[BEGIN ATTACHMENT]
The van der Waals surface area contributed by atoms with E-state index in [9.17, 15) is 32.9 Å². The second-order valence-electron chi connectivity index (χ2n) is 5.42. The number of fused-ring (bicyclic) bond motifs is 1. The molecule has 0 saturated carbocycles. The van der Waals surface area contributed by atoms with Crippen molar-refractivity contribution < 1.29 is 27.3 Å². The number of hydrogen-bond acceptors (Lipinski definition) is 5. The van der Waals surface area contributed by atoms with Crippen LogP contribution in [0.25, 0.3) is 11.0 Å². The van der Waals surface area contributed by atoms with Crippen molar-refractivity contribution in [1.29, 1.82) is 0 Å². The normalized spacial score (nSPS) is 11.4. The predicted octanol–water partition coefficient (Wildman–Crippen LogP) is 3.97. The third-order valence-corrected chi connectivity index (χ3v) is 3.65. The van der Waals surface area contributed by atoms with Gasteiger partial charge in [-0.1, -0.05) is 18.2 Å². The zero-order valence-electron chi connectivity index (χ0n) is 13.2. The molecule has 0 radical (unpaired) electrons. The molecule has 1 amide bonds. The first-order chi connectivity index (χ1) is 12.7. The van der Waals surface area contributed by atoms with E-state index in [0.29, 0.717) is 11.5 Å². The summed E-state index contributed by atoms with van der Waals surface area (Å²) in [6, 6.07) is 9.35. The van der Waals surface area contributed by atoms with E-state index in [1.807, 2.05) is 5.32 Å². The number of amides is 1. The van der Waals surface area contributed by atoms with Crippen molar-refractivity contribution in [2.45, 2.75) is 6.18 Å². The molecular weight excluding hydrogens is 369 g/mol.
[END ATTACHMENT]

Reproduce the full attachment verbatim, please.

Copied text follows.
The van der Waals surface area contributed by atoms with E-state index in [9.17, 15) is 32.9 Å². The second-order valence-electron chi connectivity index (χ2n) is 5.42. The number of fused-ring (bicyclic) bond motifs is 1. The molecule has 0 saturated carbocycles. The van der Waals surface area contributed by atoms with Crippen molar-refractivity contribution < 1.29 is 27.3 Å². The number of hydrogen-bond acceptors (Lipinski definition) is 5. The van der Waals surface area contributed by atoms with Crippen LogP contribution in [0.25, 0.3) is 11.0 Å². The van der Waals surface area contributed by atoms with Crippen molar-refractivity contribution in [1.29, 1.82) is 0 Å². The normalized spacial score (nSPS) is 11.4. The predicted octanol–water partition coefficient (Wildman–Crippen LogP) is 3.97. The third-order valence-corrected chi connectivity index (χ3v) is 3.65. The van der Waals surface area contributed by atoms with Gasteiger partial charge in [-0.1, -0.05) is 18.2 Å². The zero-order valence-electron chi connectivity index (χ0n) is 13.2. The molecule has 0 radical (unpaired) electrons. The molecule has 1 amide bonds. The first-order chi connectivity index (χ1) is 12.7. The van der Waals surface area contributed by atoms with E-state index in [0.29, 0.717) is 11.5 Å². The summed E-state index contributed by atoms with van der Waals surface area (Å²) in [6, 6.07) is 9.35. The van der Waals surface area contributed by atoms with E-state index in [1.807, 2.05) is 5.32 Å². The number of amides is 1. The van der Waals surface area contributed by atoms with Crippen molar-refractivity contribution in [2.45, 2.75) is 6.18 Å². The molecular weight excluding hydrogens is 369 g/mol.